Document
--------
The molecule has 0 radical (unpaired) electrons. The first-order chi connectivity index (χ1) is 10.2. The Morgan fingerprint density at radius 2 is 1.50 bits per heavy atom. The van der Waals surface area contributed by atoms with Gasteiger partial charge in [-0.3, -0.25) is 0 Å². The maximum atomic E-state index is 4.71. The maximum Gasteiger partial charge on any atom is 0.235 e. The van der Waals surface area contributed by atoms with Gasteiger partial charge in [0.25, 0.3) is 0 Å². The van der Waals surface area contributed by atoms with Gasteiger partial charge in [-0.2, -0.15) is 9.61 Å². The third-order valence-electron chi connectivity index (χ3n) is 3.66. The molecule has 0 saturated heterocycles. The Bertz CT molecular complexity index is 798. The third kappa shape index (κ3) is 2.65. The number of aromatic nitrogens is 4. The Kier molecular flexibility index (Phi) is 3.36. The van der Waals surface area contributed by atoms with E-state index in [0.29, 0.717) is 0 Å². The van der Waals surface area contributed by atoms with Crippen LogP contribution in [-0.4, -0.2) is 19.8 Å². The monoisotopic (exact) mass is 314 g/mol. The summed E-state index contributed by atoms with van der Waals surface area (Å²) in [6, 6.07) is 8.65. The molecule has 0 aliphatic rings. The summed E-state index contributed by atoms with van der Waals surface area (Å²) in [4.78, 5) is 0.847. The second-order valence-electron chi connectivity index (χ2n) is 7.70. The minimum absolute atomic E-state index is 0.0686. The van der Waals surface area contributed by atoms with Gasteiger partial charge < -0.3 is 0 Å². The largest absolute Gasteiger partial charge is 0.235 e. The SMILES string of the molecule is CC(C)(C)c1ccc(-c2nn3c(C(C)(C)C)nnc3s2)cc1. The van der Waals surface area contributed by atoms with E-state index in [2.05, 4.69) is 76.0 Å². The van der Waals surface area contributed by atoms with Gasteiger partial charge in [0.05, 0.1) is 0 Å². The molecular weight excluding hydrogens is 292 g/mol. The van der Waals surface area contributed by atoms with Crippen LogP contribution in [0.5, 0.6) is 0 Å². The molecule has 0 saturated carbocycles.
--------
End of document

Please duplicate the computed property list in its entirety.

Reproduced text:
The molecule has 0 radical (unpaired) electrons. The first-order chi connectivity index (χ1) is 10.2. The Morgan fingerprint density at radius 2 is 1.50 bits per heavy atom. The van der Waals surface area contributed by atoms with Gasteiger partial charge in [-0.3, -0.25) is 0 Å². The maximum atomic E-state index is 4.71. The maximum Gasteiger partial charge on any atom is 0.235 e. The van der Waals surface area contributed by atoms with Gasteiger partial charge in [0.25, 0.3) is 0 Å². The van der Waals surface area contributed by atoms with Gasteiger partial charge in [-0.2, -0.15) is 9.61 Å². The third-order valence-electron chi connectivity index (χ3n) is 3.66. The molecule has 0 saturated heterocycles. The Bertz CT molecular complexity index is 798. The third kappa shape index (κ3) is 2.65. The number of aromatic nitrogens is 4. The Kier molecular flexibility index (Phi) is 3.36. The van der Waals surface area contributed by atoms with E-state index in [0.29, 0.717) is 0 Å². The van der Waals surface area contributed by atoms with Crippen LogP contribution in [-0.4, -0.2) is 19.8 Å². The monoisotopic (exact) mass is 314 g/mol. The summed E-state index contributed by atoms with van der Waals surface area (Å²) in [6, 6.07) is 8.65. The molecule has 0 aliphatic rings. The summed E-state index contributed by atoms with van der Waals surface area (Å²) in [4.78, 5) is 0.847. The second-order valence-electron chi connectivity index (χ2n) is 7.70. The minimum absolute atomic E-state index is 0.0686. The van der Waals surface area contributed by atoms with Gasteiger partial charge < -0.3 is 0 Å². The largest absolute Gasteiger partial charge is 0.235 e. The SMILES string of the molecule is CC(C)(C)c1ccc(-c2nn3c(C(C)(C)C)nnc3s2)cc1. The van der Waals surface area contributed by atoms with E-state index in [2.05, 4.69) is 76.0 Å². The van der Waals surface area contributed by atoms with Gasteiger partial charge in [0.05, 0.1) is 0 Å². The molecular weight excluding hydrogens is 292 g/mol. The van der Waals surface area contributed by atoms with Crippen LogP contribution in [0.5, 0.6) is 0 Å². The molecule has 0 saturated carbocycles.